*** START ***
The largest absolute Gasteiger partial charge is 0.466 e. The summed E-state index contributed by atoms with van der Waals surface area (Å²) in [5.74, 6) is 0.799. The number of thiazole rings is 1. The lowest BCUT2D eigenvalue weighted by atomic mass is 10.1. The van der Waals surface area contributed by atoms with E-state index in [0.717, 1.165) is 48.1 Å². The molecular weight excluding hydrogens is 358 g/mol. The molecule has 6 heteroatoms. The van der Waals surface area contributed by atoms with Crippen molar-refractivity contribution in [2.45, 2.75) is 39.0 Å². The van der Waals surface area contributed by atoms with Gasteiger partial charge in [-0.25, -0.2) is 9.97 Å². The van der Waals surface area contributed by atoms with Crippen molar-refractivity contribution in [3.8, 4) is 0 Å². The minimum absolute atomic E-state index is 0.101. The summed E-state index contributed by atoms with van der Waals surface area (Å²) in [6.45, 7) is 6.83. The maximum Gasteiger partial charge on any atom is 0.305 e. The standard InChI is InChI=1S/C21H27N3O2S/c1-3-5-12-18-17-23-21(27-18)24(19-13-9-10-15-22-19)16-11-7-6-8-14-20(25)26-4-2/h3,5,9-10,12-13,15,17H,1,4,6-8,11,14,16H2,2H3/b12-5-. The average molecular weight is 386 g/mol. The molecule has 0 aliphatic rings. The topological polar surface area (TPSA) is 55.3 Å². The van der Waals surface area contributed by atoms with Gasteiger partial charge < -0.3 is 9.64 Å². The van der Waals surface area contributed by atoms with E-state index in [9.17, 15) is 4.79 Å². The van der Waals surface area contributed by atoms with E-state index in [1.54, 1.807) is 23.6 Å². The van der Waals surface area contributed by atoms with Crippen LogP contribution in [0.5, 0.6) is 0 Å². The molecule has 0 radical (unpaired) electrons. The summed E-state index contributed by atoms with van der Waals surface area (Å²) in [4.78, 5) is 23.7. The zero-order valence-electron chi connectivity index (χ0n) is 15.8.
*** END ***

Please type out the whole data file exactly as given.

The largest absolute Gasteiger partial charge is 0.466 e. The summed E-state index contributed by atoms with van der Waals surface area (Å²) in [5.74, 6) is 0.799. The number of thiazole rings is 1. The lowest BCUT2D eigenvalue weighted by atomic mass is 10.1. The van der Waals surface area contributed by atoms with E-state index in [0.717, 1.165) is 48.1 Å². The molecular weight excluding hydrogens is 358 g/mol. The molecule has 6 heteroatoms. The van der Waals surface area contributed by atoms with Crippen molar-refractivity contribution in [2.45, 2.75) is 39.0 Å². The van der Waals surface area contributed by atoms with Gasteiger partial charge in [-0.25, -0.2) is 9.97 Å². The van der Waals surface area contributed by atoms with Crippen molar-refractivity contribution in [3.8, 4) is 0 Å². The minimum absolute atomic E-state index is 0.101. The summed E-state index contributed by atoms with van der Waals surface area (Å²) in [6.45, 7) is 6.83. The maximum Gasteiger partial charge on any atom is 0.305 e. The standard InChI is InChI=1S/C21H27N3O2S/c1-3-5-12-18-17-23-21(27-18)24(19-13-9-10-15-22-19)16-11-7-6-8-14-20(25)26-4-2/h3,5,9-10,12-13,15,17H,1,4,6-8,11,14,16H2,2H3/b12-5-. The average molecular weight is 386 g/mol. The molecule has 0 aliphatic rings. The topological polar surface area (TPSA) is 55.3 Å². The van der Waals surface area contributed by atoms with Gasteiger partial charge < -0.3 is 9.64 Å². The van der Waals surface area contributed by atoms with E-state index in [9.17, 15) is 4.79 Å². The van der Waals surface area contributed by atoms with E-state index in [1.54, 1.807) is 23.6 Å². The van der Waals surface area contributed by atoms with Crippen LogP contribution in [0.5, 0.6) is 0 Å². The molecule has 0 radical (unpaired) electrons. The summed E-state index contributed by atoms with van der Waals surface area (Å²) in [4.78, 5) is 23.7. The zero-order valence-electron chi connectivity index (χ0n) is 15.8.